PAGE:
Wednesday, Dec. 13, 2017

Discipline the Child Today to Avoid Problems Tomorrow

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March 9, 2017

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Discipline the Child Today to Avoid Problems Tomorrow

Good discipline simply means guiding kids towards internalizing survival skills – important lessons about life and living that they will need throughout life.

I believe the two best discipline techniques are giving children free time – having them sit silently for a pre-ordained period of time (usually for as many minutes as their current age) – and showing them that there are consequences for their misguided actions, such as depriving them of their favorite outing. The approach, or combination of approaches, one takes depends entirely on one ones’ own values and circumstances.

For discipline to be effective, however, one has to apply their preferred method. If you are teaching your one-year-old not to touch the lamp, but sometimes you remove his hand when he tries and, on other occasions, you run for the camera because he looks so cute with the lamp hoisted over his head, the `warning’ message is not going to get through. If you’re having trouble being consistent about something like that, save everyone a lot of trouble and just remove the lamp altogether.

Likewise, if sometimes you tell your child not to grab the glass out of your hand and other times you let her take it, she is going to have a much harder time learning not to grab. Perhaps, nowhere does this rule apply more that to taming tantrums. If you give in sometimes, but not at other times, it is no different than if you give in always. Your child figures it is worth the sea of tears and sore larynx in the hope that this will be one of the times screaming her head off works.

The stricter and tougher you are about these rules, the more readily your children will internalize good behavior. But life being what it is, there will be times when you will want to make an exception. It is probably beneficial for children to know that their parents are not completely rigid. So, feel free to be inconsistent on occasions as long as you wish to. Don’t break a rule until it has been strictly enforced for a while. It is harder for a child to learn a rule if it is only in effect on particular occasions.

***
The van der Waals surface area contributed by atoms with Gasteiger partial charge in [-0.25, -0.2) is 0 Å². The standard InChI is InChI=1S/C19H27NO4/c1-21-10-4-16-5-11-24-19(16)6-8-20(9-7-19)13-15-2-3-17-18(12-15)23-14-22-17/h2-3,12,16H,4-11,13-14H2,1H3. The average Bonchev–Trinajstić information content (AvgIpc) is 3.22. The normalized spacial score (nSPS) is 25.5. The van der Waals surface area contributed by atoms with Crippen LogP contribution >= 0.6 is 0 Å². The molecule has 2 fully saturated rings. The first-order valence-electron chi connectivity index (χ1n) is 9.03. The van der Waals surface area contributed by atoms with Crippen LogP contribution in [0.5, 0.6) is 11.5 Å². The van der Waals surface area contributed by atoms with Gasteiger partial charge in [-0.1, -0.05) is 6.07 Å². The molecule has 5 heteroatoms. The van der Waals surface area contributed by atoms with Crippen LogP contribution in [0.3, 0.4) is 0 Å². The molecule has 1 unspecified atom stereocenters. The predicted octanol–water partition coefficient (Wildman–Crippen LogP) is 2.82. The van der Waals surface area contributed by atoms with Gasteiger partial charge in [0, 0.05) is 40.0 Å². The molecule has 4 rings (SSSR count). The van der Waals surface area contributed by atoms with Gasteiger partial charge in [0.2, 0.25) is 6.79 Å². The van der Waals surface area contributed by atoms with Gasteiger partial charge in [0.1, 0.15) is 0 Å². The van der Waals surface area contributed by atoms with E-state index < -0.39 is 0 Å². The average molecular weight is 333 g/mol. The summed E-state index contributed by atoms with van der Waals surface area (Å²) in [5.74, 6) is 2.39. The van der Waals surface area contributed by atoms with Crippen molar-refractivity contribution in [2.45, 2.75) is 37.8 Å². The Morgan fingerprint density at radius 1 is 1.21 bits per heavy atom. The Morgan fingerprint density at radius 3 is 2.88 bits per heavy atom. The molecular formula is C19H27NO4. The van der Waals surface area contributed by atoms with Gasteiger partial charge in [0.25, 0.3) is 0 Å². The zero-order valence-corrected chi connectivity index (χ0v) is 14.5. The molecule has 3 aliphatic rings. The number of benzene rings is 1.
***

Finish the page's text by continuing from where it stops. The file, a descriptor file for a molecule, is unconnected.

Tell the child you are making an exception and explain why. Make it clear that usually he can’t drink juice in bed, but because he’s ill, you are bending the rule only for one time.

Be exceptionally tough-minded the next time round, because your child will inevitably test the limits of this concept of ‘exception’.

Try not to make exceptions a regular habit. The more consistent you are, the easier it will be for your children to learn what you expect of them, and what they expect of themselves. At first, being consistent can be a trial because your children may constantly challenge the rule hoping that this time you will let them get away with it. But if you are very tough at first, you won’t have to be so later. Even as your children internalize your rules, they’ll challenge them less and less. At first, you may need to deliver a series of mini lectures each time your child puts her bare foot atop the dinner table. Eventually, though, just raising your eyebrow will stop her before she starts.

I believe the two best discipline techniques are giving children free time – having them sit silently for a pre-ordained period of time (usually for as many minutes as their current age) – and showing them that there are consequences for their misguided actions, such as depriving them of their favorite outing. The approach, or combination of approaches, one takes depends entirely on one ones’ own values and circumstances.